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It is when we see this discrimination in this light, that we learn to appreciate its true character. The Brahmins and the Sudras, in India, from generation to generation, were kept apart. If a Sudra presumed to sit upon a Brahmin's carpet, he was punished with banishment. With a similar inhumanity among us, the black child, who goes to sit on the same benches at school with the white child, is banished, not from the country, but from the school. In both cases it is the triumph of Caste. But the offence is greater with us, because, unlike the Hindoos, we acknowledge that men are born equal.

The Advocate cites from high authorities, many illustrations of the cruelty and barbarous character of caste, as it appears in India.

Bishop Heber, of Calcutta, characterizes Caste as follows:

It is a system which tends, more than any else the devil has yet invented, to destroy the feelings of general benevolence, and to make nine-tenths of mankind the hopeless slaves of the remainder.

Bishop Wilson, also of Calcutta, the successor of Heber, says:—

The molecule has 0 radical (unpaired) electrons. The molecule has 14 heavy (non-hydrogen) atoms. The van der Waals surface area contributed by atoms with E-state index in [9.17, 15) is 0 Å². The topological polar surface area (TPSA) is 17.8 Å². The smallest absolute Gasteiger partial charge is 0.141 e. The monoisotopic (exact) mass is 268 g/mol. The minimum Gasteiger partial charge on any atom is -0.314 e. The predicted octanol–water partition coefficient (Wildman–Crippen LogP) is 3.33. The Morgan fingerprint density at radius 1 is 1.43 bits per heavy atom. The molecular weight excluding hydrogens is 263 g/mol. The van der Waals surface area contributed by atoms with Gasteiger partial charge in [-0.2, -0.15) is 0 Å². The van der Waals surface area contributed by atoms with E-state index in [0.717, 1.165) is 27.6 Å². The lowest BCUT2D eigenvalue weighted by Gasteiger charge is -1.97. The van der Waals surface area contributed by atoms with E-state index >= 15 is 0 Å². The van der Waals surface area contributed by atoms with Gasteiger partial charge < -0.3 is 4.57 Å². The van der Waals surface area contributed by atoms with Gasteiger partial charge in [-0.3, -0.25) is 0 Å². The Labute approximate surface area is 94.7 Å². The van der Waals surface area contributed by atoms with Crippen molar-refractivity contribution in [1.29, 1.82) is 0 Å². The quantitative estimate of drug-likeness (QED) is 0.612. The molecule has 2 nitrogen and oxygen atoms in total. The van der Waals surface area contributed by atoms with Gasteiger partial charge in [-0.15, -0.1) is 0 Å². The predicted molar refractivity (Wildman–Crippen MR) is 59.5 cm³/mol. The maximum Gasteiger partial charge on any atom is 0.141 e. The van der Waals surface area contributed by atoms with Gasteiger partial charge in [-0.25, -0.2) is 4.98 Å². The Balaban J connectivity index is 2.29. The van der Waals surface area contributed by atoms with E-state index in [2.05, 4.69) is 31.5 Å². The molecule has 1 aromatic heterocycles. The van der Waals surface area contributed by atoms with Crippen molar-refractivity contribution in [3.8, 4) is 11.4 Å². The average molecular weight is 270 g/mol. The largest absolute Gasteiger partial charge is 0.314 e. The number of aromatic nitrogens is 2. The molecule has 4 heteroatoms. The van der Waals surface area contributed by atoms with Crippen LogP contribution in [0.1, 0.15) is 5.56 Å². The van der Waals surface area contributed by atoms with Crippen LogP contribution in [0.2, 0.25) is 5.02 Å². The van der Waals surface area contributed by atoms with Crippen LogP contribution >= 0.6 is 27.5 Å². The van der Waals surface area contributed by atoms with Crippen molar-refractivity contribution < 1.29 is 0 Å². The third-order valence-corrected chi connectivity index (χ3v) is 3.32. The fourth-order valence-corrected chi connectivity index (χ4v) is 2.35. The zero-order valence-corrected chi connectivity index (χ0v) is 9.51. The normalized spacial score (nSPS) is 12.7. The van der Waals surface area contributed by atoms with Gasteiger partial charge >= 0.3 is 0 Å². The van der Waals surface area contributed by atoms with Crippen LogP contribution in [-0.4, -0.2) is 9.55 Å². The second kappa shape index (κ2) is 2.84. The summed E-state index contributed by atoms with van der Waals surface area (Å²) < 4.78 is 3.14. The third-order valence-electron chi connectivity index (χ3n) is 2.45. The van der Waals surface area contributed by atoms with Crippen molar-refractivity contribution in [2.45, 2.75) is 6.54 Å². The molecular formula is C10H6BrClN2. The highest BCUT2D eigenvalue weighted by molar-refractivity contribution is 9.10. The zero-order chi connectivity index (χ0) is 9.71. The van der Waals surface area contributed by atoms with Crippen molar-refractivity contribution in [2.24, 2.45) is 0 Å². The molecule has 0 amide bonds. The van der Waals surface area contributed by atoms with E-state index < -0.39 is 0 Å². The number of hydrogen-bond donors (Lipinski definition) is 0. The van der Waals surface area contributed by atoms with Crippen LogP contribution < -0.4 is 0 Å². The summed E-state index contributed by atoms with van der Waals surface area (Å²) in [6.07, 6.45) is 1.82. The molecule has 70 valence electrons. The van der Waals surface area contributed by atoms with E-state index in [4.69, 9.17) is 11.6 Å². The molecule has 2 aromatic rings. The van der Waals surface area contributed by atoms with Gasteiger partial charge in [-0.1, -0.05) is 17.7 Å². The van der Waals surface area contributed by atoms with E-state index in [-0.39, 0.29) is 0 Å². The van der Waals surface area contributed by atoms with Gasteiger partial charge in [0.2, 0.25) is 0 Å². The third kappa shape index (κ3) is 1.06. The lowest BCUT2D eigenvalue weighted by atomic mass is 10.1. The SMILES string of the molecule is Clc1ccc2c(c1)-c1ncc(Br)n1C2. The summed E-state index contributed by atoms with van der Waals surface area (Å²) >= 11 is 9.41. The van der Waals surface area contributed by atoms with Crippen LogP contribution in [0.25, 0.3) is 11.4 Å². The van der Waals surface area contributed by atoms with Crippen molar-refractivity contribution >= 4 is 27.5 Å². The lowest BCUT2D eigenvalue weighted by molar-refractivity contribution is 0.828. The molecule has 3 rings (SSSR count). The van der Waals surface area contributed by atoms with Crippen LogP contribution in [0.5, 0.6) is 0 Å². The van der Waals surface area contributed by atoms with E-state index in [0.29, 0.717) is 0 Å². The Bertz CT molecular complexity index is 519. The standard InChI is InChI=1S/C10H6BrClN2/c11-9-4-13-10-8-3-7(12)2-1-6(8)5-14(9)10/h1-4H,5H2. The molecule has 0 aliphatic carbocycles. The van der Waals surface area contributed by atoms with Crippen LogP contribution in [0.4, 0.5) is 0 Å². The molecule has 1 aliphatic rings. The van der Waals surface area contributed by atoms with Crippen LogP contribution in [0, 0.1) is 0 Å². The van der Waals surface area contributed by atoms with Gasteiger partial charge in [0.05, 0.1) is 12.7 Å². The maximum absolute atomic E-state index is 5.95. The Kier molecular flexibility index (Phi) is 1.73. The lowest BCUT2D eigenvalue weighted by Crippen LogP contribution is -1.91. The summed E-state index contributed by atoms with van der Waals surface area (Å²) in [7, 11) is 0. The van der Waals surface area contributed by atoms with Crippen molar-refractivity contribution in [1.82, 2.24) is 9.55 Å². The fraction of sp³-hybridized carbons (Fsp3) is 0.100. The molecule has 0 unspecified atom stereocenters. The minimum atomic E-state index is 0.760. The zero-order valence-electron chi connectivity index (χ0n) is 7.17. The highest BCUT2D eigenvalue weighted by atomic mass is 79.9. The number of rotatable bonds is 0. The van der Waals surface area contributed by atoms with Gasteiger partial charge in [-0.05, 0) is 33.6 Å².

The Gospel recognizes no such distinctions as those of castes, imposed by a heathen usage, bearing in some respects a supposed religious obligation, condemning those in the lower ranks to perpetual abasement, placing an immovable barrier against all general advance and improvement in society, cutting asunder the bonds of human fellowship on the one hand, and preventing those of Christian love on the other. Such distinctions, I say, the Gospel does not recognize. On the contrary, it teaches us that God ‘hath made of one blood all the nations of men.’

This is the testimony of a native of Hindostan, converted to Christianity:

Caste is the stronghold of that principle of pride which makes a man think of himself more highly than he ought to think. Caste infuses itself into, and forms the very essence of pride itself.

Another native speaks as follows:

I therefore regard Caste as opposed to the main scope, principles, and doctrines of Christianity; for, either Caste must be admitted to be true and of divine authority, or Christianity must be so admitted. If you admit Caste to be true, the whole fabric of Christianity must come down; for the nature of Caste and its associations destroy the first principles of Christianity. Caste makes distinction among creatures where God has made none.

Disguise it as you will, it is this hateful institution. But the words Caste and Equality are contradictory. They mutually exclude each other.

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